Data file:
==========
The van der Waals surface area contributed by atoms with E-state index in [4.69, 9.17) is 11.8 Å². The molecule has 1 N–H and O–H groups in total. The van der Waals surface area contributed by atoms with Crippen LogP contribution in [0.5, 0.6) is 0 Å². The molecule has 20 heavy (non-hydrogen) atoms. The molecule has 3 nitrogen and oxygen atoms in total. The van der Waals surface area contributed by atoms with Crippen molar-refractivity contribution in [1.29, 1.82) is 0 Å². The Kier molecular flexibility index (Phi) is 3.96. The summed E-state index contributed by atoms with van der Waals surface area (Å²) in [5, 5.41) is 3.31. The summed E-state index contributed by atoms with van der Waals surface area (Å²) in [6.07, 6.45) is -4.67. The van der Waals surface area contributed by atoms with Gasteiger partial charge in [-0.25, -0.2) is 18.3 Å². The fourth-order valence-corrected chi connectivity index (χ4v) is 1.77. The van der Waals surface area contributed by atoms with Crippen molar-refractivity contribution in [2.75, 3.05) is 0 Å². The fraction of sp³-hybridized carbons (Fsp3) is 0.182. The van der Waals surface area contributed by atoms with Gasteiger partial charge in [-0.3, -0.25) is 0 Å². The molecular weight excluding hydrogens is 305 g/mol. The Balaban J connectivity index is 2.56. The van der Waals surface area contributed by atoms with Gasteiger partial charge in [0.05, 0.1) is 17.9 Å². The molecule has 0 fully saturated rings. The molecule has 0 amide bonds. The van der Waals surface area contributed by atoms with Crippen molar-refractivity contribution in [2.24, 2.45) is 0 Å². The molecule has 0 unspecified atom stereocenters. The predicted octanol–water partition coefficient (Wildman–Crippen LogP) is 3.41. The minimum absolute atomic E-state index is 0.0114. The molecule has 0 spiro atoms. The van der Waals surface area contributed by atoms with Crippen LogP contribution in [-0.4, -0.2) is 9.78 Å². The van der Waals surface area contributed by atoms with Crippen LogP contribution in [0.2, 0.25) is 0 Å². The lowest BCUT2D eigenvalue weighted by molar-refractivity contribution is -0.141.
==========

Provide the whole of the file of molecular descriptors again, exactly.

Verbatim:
The van der Waals surface area contributed by atoms with E-state index in [4.69, 9.17) is 11.8 Å². The molecule has 1 N–H and O–H groups in total. The van der Waals surface area contributed by atoms with Crippen LogP contribution in [0.5, 0.6) is 0 Å². The molecule has 20 heavy (non-hydrogen) atoms. The molecule has 3 nitrogen and oxygen atoms in total. The van der Waals surface area contributed by atoms with Crippen molar-refractivity contribution in [1.29, 1.82) is 0 Å². The Kier molecular flexibility index (Phi) is 3.96. The summed E-state index contributed by atoms with van der Waals surface area (Å²) in [5, 5.41) is 3.31. The summed E-state index contributed by atoms with van der Waals surface area (Å²) in [6.07, 6.45) is -4.67. The van der Waals surface area contributed by atoms with Gasteiger partial charge in [-0.25, -0.2) is 18.3 Å². The fourth-order valence-corrected chi connectivity index (χ4v) is 1.77. The van der Waals surface area contributed by atoms with Crippen molar-refractivity contribution in [2.75, 3.05) is 0 Å². The fraction of sp³-hybridized carbons (Fsp3) is 0.182. The van der Waals surface area contributed by atoms with Gasteiger partial charge in [-0.3, -0.25) is 0 Å². The molecular weight excluding hydrogens is 305 g/mol. The Balaban J connectivity index is 2.56. The van der Waals surface area contributed by atoms with Gasteiger partial charge in [0.05, 0.1) is 17.9 Å². The molecule has 0 fully saturated rings. The molecule has 0 amide bonds. The van der Waals surface area contributed by atoms with Crippen molar-refractivity contribution in [2.24, 2.45) is 0 Å². The molecule has 0 unspecified atom stereocenters. The predicted octanol–water partition coefficient (Wildman–Crippen LogP) is 3.41. The minimum absolute atomic E-state index is 0.0114. The molecule has 0 spiro atoms. The van der Waals surface area contributed by atoms with Crippen LogP contribution in [-0.4, -0.2) is 9.78 Å². The van der Waals surface area contributed by atoms with Crippen LogP contribution in [0.2, 0.25) is 0 Å². The lowest BCUT2D eigenvalue weighted by molar-refractivity contribution is -0.141.